It has been hotly disputed whether there is, or should be, a presumption that children would benefit from living with (and being primarily raised by) their mothers rather than their fathers where the two are separated. In the past, it was often argued that babies and girls should live with their mothers, and boys with their fathers. More recently however, it has been made clear (in Re A 1998) that although there is still a presumption that babies should live with their mothers (for the benefits of breastfeeding), regarding older children, there is no presumption in favour of mothers or fathers.

If parents cannot agree about with whom the children should live and/or how their time should be spent and with whom, either parent can apply for what is known as a child arrangements order. A child arrangements order would deal with the arrangements such as with whom a child should live, should there be shared care and generally the time to be spent with each parent. The courts’ focus when deciding is what is in the children’s best interests. When considering this the court will look at the welfare checklist, these are factors the court will consider:

  1. The ascertainable wishes and feelings of the child concerned (considered in the light of his/her age and understanding).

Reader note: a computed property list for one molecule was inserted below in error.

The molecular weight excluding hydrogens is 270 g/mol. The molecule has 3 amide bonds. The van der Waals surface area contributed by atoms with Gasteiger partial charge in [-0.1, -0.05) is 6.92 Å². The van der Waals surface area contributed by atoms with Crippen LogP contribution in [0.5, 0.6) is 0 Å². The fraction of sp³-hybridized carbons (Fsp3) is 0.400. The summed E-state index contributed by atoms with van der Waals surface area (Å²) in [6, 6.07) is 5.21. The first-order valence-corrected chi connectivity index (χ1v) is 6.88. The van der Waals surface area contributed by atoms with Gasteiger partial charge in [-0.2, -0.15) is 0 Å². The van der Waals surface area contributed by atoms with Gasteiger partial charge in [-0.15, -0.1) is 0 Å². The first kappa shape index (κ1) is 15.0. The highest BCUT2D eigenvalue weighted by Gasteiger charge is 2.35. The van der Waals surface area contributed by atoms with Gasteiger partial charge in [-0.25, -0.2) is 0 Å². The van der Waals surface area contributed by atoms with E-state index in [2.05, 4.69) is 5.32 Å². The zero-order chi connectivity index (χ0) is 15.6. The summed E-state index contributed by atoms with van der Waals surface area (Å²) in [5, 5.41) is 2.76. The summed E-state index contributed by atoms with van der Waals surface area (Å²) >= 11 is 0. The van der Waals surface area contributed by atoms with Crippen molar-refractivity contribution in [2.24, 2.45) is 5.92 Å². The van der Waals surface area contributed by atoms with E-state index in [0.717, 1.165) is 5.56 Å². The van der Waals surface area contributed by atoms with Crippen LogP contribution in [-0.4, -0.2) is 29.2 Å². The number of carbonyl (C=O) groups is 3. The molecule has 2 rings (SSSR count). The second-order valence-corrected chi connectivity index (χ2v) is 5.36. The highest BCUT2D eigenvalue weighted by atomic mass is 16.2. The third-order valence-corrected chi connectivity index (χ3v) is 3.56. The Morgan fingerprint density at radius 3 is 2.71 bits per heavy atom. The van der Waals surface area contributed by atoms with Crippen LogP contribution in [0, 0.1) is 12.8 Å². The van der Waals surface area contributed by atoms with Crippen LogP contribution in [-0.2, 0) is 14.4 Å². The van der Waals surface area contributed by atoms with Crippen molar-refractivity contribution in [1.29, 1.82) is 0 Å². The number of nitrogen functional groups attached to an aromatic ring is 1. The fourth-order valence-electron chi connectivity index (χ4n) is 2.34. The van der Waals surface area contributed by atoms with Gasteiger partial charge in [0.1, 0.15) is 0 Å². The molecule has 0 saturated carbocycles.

2. The child’s physical, emotional and educational needs.
  3. The likely effect on him/her of any change in her circumstances.
  4. The child’s age, sex, background and any characteristics of his/hers which the court considers relevant.
  5. Any harm the child has suffered or is at risk of suffering.
  6. How capable each of the child’s parents, and any other person in relation to whom the court considers the question to be relevant, is of meeting his/her needs.
  7. The range of powers available to the court.

Regardless of whom the child lives with however, contact with the parent the child does not live with, where appropriate, is vital, and there are various psychological benefits of children having contact with both parents.

The benefits are as follows:

  1. It avoids the child feeling rejected by the parent;
  2. It enables the parent and child to maintain a bond and relationship;
  3. Contact may dispel erroneous fantasies that the child could have about the parent;
  4. Contact helps the child develop or retain a sense of identity;
  5. Contact can help the child understand the parental separation;
  6. It can ensure the child retains contact with the wider family of the parent, and;
  7. It can help the child feel free to develop relationships with a step-parent.

These benefits are affected, however, by the frequency, quality and nature of the contact with the parent the child does not live with. For the parent the child does not live with to make the most of their contact time, they should try to plan activities in advance, even if they’re simply activities such as arts and crafts or going on a walk.

For further information or advice on child arrangements, or any other aspect of relationship breakdown or divorce, please contact our specialist family team on 01753 279046 or email michal.stepniak@bpcollins.co.uk.

You can also follow our family team's Instagram page @familylawyers_bpc


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